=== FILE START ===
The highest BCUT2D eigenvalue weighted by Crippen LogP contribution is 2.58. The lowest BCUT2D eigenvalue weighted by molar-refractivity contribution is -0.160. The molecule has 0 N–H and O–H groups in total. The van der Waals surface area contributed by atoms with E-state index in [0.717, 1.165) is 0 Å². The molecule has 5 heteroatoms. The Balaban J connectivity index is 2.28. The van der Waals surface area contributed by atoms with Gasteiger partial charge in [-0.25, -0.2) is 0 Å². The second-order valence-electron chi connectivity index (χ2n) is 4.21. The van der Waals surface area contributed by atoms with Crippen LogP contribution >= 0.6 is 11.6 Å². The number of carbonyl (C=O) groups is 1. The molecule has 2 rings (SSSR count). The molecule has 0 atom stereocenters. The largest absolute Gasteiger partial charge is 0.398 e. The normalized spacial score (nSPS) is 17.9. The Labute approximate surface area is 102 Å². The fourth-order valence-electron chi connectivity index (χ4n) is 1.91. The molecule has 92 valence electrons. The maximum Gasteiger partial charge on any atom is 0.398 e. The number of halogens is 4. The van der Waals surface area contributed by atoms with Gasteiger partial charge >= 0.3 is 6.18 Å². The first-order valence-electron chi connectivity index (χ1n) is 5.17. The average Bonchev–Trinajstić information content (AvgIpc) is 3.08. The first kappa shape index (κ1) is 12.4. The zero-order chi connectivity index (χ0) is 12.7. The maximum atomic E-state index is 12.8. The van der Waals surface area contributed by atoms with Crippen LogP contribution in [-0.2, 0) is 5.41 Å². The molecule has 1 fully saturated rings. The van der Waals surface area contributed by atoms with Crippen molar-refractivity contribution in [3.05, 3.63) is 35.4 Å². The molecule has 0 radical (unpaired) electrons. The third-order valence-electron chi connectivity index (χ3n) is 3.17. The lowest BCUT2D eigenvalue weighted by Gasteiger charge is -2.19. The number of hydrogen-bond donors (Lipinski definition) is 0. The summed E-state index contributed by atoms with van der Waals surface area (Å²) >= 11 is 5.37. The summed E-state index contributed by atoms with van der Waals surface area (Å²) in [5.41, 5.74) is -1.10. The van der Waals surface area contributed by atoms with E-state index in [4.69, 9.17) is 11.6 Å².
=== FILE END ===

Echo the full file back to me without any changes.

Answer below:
The highest BCUT2D eigenvalue weighted by Crippen LogP contribution is 2.58. The lowest BCUT2D eigenvalue weighted by molar-refractivity contribution is -0.160. The molecule has 0 N–H and O–H groups in total. The van der Waals surface area contributed by atoms with E-state index in [0.717, 1.165) is 0 Å². The molecule has 5 heteroatoms. The Balaban J connectivity index is 2.28. The van der Waals surface area contributed by atoms with Gasteiger partial charge in [-0.25, -0.2) is 0 Å². The second-order valence-electron chi connectivity index (χ2n) is 4.21. The van der Waals surface area contributed by atoms with Crippen LogP contribution >= 0.6 is 11.6 Å². The number of carbonyl (C=O) groups is 1. The molecule has 2 rings (SSSR count). The molecule has 0 atom stereocenters. The largest absolute Gasteiger partial charge is 0.398 e. The normalized spacial score (nSPS) is 17.9. The Labute approximate surface area is 102 Å². The fourth-order valence-electron chi connectivity index (χ4n) is 1.91. The molecule has 92 valence electrons. The maximum Gasteiger partial charge on any atom is 0.398 e. The number of halogens is 4. The van der Waals surface area contributed by atoms with Gasteiger partial charge >= 0.3 is 6.18 Å². The first-order valence-electron chi connectivity index (χ1n) is 5.17. The average Bonchev–Trinajstić information content (AvgIpc) is 3.08. The first kappa shape index (κ1) is 12.4. The zero-order chi connectivity index (χ0) is 12.7. The maximum atomic E-state index is 12.8. The van der Waals surface area contributed by atoms with Crippen LogP contribution in [-0.2, 0) is 5.41 Å². The molecule has 1 fully saturated rings. The van der Waals surface area contributed by atoms with Crippen molar-refractivity contribution in [3.05, 3.63) is 35.4 Å². The molecule has 0 radical (unpaired) electrons. The third-order valence-electron chi connectivity index (χ3n) is 3.17. The lowest BCUT2D eigenvalue weighted by Gasteiger charge is -2.19. The number of hydrogen-bond donors (Lipinski definition) is 0. The summed E-state index contributed by atoms with van der Waals surface area (Å²) >= 11 is 5.37. The summed E-state index contributed by atoms with van der Waals surface area (Å²) in [5.41, 5.74) is -1.10. The van der Waals surface area contributed by atoms with E-state index in [4.69, 9.17) is 11.6 Å².